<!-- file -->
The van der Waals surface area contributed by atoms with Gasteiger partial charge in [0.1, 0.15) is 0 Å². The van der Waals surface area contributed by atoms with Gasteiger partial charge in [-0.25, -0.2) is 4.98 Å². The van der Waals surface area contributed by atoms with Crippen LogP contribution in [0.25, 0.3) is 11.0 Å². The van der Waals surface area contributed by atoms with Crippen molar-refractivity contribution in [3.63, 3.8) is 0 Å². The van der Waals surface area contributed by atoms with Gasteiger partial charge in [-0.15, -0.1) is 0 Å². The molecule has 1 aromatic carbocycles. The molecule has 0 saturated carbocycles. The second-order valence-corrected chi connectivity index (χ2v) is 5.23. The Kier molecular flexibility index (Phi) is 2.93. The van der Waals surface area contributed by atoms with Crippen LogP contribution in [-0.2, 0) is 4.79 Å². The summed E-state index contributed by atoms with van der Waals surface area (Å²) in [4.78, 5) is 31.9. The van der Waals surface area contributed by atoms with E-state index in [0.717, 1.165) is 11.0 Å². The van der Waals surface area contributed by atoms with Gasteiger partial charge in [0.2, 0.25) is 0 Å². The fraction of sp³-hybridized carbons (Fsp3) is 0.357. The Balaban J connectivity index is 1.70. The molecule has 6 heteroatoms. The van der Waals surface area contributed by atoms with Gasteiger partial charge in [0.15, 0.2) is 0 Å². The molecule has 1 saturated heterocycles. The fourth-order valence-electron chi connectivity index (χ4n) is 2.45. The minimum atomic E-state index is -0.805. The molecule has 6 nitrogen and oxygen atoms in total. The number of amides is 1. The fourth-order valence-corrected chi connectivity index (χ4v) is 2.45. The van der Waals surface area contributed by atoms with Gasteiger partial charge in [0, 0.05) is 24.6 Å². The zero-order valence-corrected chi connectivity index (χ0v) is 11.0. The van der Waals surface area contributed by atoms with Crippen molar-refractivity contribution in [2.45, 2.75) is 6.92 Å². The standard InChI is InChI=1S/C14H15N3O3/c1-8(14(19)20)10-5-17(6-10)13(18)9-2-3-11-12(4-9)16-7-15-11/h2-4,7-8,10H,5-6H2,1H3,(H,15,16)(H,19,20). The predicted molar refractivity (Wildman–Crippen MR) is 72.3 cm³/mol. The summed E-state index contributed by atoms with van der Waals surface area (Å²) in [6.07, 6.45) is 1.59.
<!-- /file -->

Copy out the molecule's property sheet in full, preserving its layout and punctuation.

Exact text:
The van der Waals surface area contributed by atoms with Gasteiger partial charge in [0.1, 0.15) is 0 Å². The van der Waals surface area contributed by atoms with Gasteiger partial charge in [-0.25, -0.2) is 4.98 Å². The van der Waals surface area contributed by atoms with Crippen LogP contribution in [0.25, 0.3) is 11.0 Å². The van der Waals surface area contributed by atoms with Crippen molar-refractivity contribution in [3.63, 3.8) is 0 Å². The van der Waals surface area contributed by atoms with Gasteiger partial charge in [-0.15, -0.1) is 0 Å². The molecule has 1 aromatic carbocycles. The molecule has 0 saturated carbocycles. The second-order valence-corrected chi connectivity index (χ2v) is 5.23. The Kier molecular flexibility index (Phi) is 2.93. The van der Waals surface area contributed by atoms with Crippen LogP contribution in [-0.2, 0) is 4.79 Å². The summed E-state index contributed by atoms with van der Waals surface area (Å²) in [4.78, 5) is 31.9. The van der Waals surface area contributed by atoms with E-state index in [0.717, 1.165) is 11.0 Å². The van der Waals surface area contributed by atoms with Gasteiger partial charge in [0.2, 0.25) is 0 Å². The fraction of sp³-hybridized carbons (Fsp3) is 0.357. The Balaban J connectivity index is 1.70. The molecule has 6 heteroatoms. The van der Waals surface area contributed by atoms with Gasteiger partial charge in [0.15, 0.2) is 0 Å². The molecule has 1 saturated heterocycles. The fourth-order valence-electron chi connectivity index (χ4n) is 2.45. The minimum atomic E-state index is -0.805. The molecule has 6 nitrogen and oxygen atoms in total. The number of amides is 1. The fourth-order valence-corrected chi connectivity index (χ4v) is 2.45. The van der Waals surface area contributed by atoms with Gasteiger partial charge in [0, 0.05) is 24.6 Å². The zero-order valence-corrected chi connectivity index (χ0v) is 11.0. The van der Waals surface area contributed by atoms with Crippen molar-refractivity contribution in [2.45, 2.75) is 6.92 Å². The standard InChI is InChI=1S/C14H15N3O3/c1-8(14(19)20)10-5-17(6-10)13(18)9-2-3-11-12(4-9)16-7-15-11/h2-4,7-8,10H,5-6H2,1H3,(H,15,16)(H,19,20). The predicted molar refractivity (Wildman–Crippen MR) is 72.3 cm³/mol. The summed E-state index contributed by atoms with van der Waals surface area (Å²) in [6.07, 6.45) is 1.59.